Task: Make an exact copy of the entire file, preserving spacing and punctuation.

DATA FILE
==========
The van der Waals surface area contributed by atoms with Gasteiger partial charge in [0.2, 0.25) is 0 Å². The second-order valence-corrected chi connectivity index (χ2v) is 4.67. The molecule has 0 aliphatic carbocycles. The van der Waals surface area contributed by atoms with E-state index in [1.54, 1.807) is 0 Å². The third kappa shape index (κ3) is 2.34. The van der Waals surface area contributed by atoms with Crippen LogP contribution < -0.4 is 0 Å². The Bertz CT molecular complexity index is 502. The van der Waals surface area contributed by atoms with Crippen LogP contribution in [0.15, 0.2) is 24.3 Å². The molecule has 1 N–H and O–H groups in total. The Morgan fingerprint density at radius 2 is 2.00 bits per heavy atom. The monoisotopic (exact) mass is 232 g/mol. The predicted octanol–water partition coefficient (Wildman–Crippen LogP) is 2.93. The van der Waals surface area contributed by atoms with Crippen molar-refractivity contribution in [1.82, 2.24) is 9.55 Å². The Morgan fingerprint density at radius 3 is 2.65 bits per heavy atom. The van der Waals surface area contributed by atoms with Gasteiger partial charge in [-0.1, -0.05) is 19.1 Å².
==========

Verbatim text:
The van der Waals surface area contributed by atoms with Gasteiger partial charge in [0.2, 0.25) is 0 Å². The second-order valence-corrected chi connectivity index (χ2v) is 4.67. The molecule has 0 aliphatic carbocycles. The van der Waals surface area contributed by atoms with E-state index in [1.54, 1.807) is 0 Å². The third kappa shape index (κ3) is 2.34. The van der Waals surface area contributed by atoms with Crippen LogP contribution < -0.4 is 0 Å². The Bertz CT molecular complexity index is 502. The van der Waals surface area contributed by atoms with Crippen LogP contribution in [0.15, 0.2) is 24.3 Å². The molecule has 1 N–H and O–H groups in total. The Morgan fingerprint density at radius 2 is 2.00 bits per heavy atom. The monoisotopic (exact) mass is 232 g/mol. The predicted octanol–water partition coefficient (Wildman–Crippen LogP) is 2.93. The van der Waals surface area contributed by atoms with Crippen molar-refractivity contribution in [1.82, 2.24) is 9.55 Å². The Morgan fingerprint density at radius 3 is 2.65 bits per heavy atom. The van der Waals surface area contributed by atoms with Gasteiger partial charge in [-0.1, -0.05) is 19.1 Å².